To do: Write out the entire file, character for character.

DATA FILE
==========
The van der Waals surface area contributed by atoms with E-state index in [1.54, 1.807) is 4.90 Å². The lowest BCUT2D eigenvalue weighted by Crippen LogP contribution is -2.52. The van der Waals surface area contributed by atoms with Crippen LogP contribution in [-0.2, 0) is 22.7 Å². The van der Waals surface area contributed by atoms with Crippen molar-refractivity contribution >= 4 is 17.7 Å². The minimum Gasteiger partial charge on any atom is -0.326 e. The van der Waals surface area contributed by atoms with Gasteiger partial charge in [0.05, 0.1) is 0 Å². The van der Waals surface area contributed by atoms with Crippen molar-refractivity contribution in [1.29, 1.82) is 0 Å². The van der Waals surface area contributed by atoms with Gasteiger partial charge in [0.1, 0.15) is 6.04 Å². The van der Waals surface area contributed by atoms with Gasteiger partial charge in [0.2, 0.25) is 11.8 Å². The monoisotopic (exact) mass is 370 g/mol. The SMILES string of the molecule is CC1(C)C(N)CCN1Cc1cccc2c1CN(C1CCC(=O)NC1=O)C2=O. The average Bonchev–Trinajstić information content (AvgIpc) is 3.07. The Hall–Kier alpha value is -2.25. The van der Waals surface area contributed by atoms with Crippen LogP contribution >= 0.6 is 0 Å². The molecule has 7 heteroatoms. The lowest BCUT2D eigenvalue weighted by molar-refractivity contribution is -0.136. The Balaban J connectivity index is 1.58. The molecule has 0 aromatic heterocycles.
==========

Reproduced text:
The van der Waals surface area contributed by atoms with E-state index in [1.54, 1.807) is 4.90 Å². The lowest BCUT2D eigenvalue weighted by Crippen LogP contribution is -2.52. The van der Waals surface area contributed by atoms with Crippen LogP contribution in [-0.2, 0) is 22.7 Å². The van der Waals surface area contributed by atoms with Crippen molar-refractivity contribution >= 4 is 17.7 Å². The minimum Gasteiger partial charge on any atom is -0.326 e. The van der Waals surface area contributed by atoms with Gasteiger partial charge in [0.05, 0.1) is 0 Å². The van der Waals surface area contributed by atoms with Crippen molar-refractivity contribution in [1.29, 1.82) is 0 Å². The van der Waals surface area contributed by atoms with Gasteiger partial charge in [0.1, 0.15) is 6.04 Å². The van der Waals surface area contributed by atoms with Gasteiger partial charge in [0.2, 0.25) is 11.8 Å². The monoisotopic (exact) mass is 370 g/mol. The SMILES string of the molecule is CC1(C)C(N)CCN1Cc1cccc2c1CN(C1CCC(=O)NC1=O)C2=O. The average Bonchev–Trinajstić information content (AvgIpc) is 3.07. The Hall–Kier alpha value is -2.25. The van der Waals surface area contributed by atoms with Crippen LogP contribution >= 0.6 is 0 Å². The molecule has 7 heteroatoms. The lowest BCUT2D eigenvalue weighted by molar-refractivity contribution is -0.136. The Balaban J connectivity index is 1.58. The molecule has 0 aromatic heterocycles.